|16 Feb 2015||5:00pm - 7:00pm||Room SG1, Alison Richard Building|
Dr Andrea Grant (Social Anthropology/African Studies, Cambridge)
Dr Ananda Breed (Performing Arts Development, University of East London)
Dr Timothy Jenkins (Anthropology and Religion, Cambridge)
Ariana Phillips (Cultural Musicology, Cambridge)
This seminar discusses how truth and reconciliation have become tense and negotiated notions subject to legal, emotional, artistic, and popular performance in Rwanda and other contexts in Africa and beyond. Performance here is understood as an interdisciplinary concept that touches upon the performativity of legal acts, but also to peoples’ subjective positioning in society through the arts, political rhetoric, and popular expression.
Ananda Breed is Reader in the School of Arts & Digital Industries at the University of East London. Breed is the author of Performing the Nation: Genocide, Justice, Reconciliation (Seagull Books, 2014) that analyses performances and performatives related to the gacaca courts in Rwanda, in addition to several publications that address transitional systems of governance and the arts. She has worked as a consultant for IREX and UNICEF in Kyrgyzstan on issues concerning conflict negotiation and conducted workshops in the Democratic Republic of Congo (DRC), Indonesia, Japan, Kyrgyzstan, Nepal, Palestine, Rwanda and Turkey. Breed is co-director of the Centre for Performing Arts Development (CPAD) at the University of East London and former research fellow of the International Research Centre 'Interweaving Performance Cultures' (2013-2014) at Freie Universität Berlin, Germany.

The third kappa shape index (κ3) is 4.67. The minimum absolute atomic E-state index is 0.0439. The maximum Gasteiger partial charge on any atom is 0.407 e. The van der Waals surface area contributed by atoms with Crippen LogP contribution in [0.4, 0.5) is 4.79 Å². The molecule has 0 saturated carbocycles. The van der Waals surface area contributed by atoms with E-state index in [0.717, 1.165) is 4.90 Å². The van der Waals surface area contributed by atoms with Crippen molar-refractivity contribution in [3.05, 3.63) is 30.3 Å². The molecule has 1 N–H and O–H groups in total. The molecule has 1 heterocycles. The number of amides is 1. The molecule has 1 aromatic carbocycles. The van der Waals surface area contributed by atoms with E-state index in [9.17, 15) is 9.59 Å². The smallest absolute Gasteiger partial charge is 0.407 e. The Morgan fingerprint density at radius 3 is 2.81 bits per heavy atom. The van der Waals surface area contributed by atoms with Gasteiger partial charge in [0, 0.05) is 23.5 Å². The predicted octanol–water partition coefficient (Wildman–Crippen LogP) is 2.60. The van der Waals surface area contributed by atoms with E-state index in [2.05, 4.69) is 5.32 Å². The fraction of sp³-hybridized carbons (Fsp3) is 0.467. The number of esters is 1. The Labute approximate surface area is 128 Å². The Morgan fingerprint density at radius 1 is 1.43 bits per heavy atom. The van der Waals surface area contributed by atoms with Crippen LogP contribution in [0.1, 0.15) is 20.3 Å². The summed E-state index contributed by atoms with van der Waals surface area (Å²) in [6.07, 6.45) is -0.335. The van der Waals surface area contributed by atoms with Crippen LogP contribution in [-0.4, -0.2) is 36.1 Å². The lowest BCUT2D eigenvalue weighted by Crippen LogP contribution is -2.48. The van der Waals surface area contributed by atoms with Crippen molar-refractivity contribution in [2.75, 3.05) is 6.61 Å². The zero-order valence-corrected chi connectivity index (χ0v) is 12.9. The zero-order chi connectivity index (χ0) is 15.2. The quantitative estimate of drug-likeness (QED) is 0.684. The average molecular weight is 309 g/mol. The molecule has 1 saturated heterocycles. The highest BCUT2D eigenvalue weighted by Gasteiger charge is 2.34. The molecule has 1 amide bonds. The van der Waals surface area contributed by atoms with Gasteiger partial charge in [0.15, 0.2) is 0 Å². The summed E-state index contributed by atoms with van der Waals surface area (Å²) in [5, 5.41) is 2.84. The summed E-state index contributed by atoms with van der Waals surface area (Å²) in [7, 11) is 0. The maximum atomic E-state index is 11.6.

Andrea Grant is a Research Fellow in Social Anthropology and African Studies at Emmanuel College. Her research focuses on religion and popular culture in Rwanda.
Tim Jenkins is Reader in Anthropology and Religion in the Department of Theology and Religious Studies and a Fellow of Jesus College. Recent publications include The Life of Property (2010) and Of Flying Saucers and Social Scientists (2013), the one a study of land inheritance in south-west France, the other concerning the investigation of a flying saucer cult.
Ariana Phillips is a PhD student in cultural musicology at the University of Cambridge. Her current research examines how pieces of music mediate experiences of guilt, forgiveness, and redemption in the contemporary world.
Open to all. No registration required
Part of the Cambridge Interdisciplinary Performance Network (CIPN), series